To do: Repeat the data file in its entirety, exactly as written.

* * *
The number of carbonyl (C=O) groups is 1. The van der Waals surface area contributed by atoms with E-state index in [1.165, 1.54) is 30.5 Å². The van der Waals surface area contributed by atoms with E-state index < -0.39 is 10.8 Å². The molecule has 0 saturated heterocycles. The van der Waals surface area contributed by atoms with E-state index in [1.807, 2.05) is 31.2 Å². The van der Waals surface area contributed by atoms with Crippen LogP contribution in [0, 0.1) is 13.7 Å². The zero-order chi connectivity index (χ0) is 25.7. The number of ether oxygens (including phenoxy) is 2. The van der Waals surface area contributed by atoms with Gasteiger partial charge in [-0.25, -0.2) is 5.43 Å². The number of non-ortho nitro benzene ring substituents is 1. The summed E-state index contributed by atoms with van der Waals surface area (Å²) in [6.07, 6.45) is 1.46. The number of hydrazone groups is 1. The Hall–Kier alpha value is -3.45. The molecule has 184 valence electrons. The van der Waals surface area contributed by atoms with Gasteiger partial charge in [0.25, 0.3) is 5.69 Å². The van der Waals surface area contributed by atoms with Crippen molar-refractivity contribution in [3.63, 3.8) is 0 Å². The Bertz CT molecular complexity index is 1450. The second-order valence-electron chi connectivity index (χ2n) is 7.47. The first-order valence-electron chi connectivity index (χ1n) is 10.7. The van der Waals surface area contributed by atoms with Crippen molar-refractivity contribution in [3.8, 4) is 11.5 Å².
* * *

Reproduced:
The number of carbonyl (C=O) groups is 1. The van der Waals surface area contributed by atoms with E-state index in [1.165, 1.54) is 30.5 Å². The van der Waals surface area contributed by atoms with E-state index < -0.39 is 10.8 Å². The molecule has 0 saturated heterocycles. The van der Waals surface area contributed by atoms with E-state index in [1.807, 2.05) is 31.2 Å². The van der Waals surface area contributed by atoms with Crippen LogP contribution in [0, 0.1) is 13.7 Å². The zero-order chi connectivity index (χ0) is 25.7. The number of ether oxygens (including phenoxy) is 2. The van der Waals surface area contributed by atoms with Gasteiger partial charge in [-0.25, -0.2) is 5.43 Å². The number of non-ortho nitro benzene ring substituents is 1. The summed E-state index contributed by atoms with van der Waals surface area (Å²) in [6.07, 6.45) is 1.46. The number of hydrazone groups is 1. The Hall–Kier alpha value is -3.45. The molecule has 184 valence electrons. The van der Waals surface area contributed by atoms with Gasteiger partial charge in [0.25, 0.3) is 5.69 Å². The van der Waals surface area contributed by atoms with Crippen molar-refractivity contribution in [3.63, 3.8) is 0 Å². The Bertz CT molecular complexity index is 1450. The second-order valence-electron chi connectivity index (χ2n) is 7.47. The first-order valence-electron chi connectivity index (χ1n) is 10.7. The van der Waals surface area contributed by atoms with Crippen molar-refractivity contribution in [3.8, 4) is 11.5 Å².